10:49 // 3 years ago
Let’s not lay blame for the PlayStation Network hack at Amazon’s feet
Bloomberg’s piece about Amazon luring hackers to its popular cloud service, which thousands of perfectly normal sites use each day, and giving them an easy way to hack servers belies a real misunderstanding of how cloud services work — to put it simply, loaning out server space on an hourly basis has benefits that far outweigh the possibility that a couple of bad eggs might do something like this. And Amazon isn’t even the only player in the game. Do you guys know who Rackspace is? Because they’re just as formidable as Amazon in this space — but fortunately for them, aren’t better-known for selling copies of “Water for Elephants” to people in their underwear at 3 a.m. in the morning. Simply put, blaming Amazon for having an unregulated cloud space is irresponsible. source
Follow ShortFormBlog

Bloomberg’s piece about Amazon luring hackers to its popular cloud service, which thousands of perfectly normal sites use each day, and giving them an easy way to hack servers belies a real misunderstanding of how cloud services work — to put it simply, loaning out server space on an hourly basis has benefits that far outweigh the possibility that a couple of bad eggs might do something like this. And Amazon isn’t even the only player in the game. Do you guys know who Rackspace is? Because they’re just as formidable as Amazon in this space — but fortunately for them, aren’t better-known for selling copies of “Water for Elephants” to people in their underwear at 3 a.m. in the morning. Simply put, blaming Amazon for having an unregulated cloud space is irresponsible. source

Follow ShortFormBlog

10:04 // 3 years ago
May 15, 2011

Sony PlayStation Network’s return a pretty bumpy one

  • great After weeks of downtime, Sony got their PlayStation Network online for the first time in nearly a month — a month full of hacks, reports of credit card fraud and apologies that followed. There was much rejoicing in the gaming world.
  • troubling WIthin minutes of its return, the system went down. “Please bear with us as we continue working on #PSN restoration. We are experiencing extremely heavy traffic,” a tweet from Sony said. It’s back up, but for how long? source
21:52 // 3 years ago
May 14, 2011
20:05 // 3 years ago

More on PlayStation Network, hackers, and why suing isn’t the answer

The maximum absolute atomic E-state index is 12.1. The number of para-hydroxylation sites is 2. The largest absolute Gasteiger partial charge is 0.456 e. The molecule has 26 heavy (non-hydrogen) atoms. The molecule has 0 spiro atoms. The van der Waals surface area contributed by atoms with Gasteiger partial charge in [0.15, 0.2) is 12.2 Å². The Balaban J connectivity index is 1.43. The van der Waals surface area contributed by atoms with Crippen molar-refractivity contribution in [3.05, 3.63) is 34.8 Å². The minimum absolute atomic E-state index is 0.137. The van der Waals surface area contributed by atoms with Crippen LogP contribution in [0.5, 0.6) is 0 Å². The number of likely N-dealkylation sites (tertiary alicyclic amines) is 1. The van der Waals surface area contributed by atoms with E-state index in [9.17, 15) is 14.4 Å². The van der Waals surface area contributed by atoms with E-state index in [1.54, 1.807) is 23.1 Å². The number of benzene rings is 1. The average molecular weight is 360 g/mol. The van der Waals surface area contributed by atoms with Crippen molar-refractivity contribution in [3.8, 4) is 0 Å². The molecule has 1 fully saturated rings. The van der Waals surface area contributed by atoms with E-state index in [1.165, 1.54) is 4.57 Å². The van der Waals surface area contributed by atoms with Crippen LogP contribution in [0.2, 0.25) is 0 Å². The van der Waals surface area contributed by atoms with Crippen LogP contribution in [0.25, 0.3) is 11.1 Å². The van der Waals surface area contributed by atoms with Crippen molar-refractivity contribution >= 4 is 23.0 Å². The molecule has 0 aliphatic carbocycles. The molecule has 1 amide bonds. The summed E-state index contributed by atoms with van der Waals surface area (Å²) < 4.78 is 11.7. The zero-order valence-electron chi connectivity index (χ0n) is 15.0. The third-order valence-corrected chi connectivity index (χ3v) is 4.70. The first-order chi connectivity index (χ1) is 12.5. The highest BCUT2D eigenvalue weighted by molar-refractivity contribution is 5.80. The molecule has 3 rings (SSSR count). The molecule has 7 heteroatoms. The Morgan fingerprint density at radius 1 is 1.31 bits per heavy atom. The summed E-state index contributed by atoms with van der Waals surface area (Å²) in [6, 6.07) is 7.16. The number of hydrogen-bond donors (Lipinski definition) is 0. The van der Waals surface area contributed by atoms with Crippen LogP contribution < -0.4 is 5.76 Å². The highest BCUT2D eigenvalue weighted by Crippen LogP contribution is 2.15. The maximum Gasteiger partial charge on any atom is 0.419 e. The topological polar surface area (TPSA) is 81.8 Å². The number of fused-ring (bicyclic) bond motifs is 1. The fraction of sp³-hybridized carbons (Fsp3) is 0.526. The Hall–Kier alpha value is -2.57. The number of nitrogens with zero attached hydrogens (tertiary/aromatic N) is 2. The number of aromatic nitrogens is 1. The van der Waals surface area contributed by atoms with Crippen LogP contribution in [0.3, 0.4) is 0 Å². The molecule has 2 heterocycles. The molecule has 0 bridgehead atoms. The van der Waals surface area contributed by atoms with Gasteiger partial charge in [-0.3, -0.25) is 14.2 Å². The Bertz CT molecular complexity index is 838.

producermatthew said:  Suggesting companies should learn to “get hackers on their side” is like saying banks should learn to play nice with robbers. There’s a difference between telling someone their door is unlocked and blatantly breaking in to their house.

» We say: While it’s not necessarily an even match, here’s the reason why I stand behind my prior post. By keeping low-level hackers happy by encouraging homebrew solutions that respect the intentions of the device creators (such as what the article suggests Microsoft has done with their Kinect device), it encourages an environment where much more sinister hackers might give you a pass. The thing is, the PlayStation Network’s hackers should get punished. What Geohot and Alexander Egorenkov did pushed the edges a little but was something Sony could have responded to without lawsuits or raids. Neither of them were intending to do the type of wrong the PSN hackers were. But Sony’s heavy-handed response to Geohot and Egorenkov got their attention.

11:22 // 3 years ago
In the future, a blowback in the realm of cybersecurity might be known as the Sony Effect.
Bloomberg’s Michael Riley and Ashlee Vance • In a piece called “The Company that Kicked the Hornet’s Nest.” Oh God, let’s hope it’s called “The Sony Effect,” because maybe it’ll remind other companies why not to actively antagonize their hacking-focused users. In Sony’s case, they were a combination of litigious (going after two well-known hobbyist hackers and threatening many others) and incompetent (they apparently ignore security researchers who find flaws and left their network wide open to an attack). The end result is that a company that needed to learn a lesson about getting hackers on their side learned a very expensive oneone that’s shut down their PlayStation Network for nearly a month now. source (viafollow)
11:00 // 3 years ago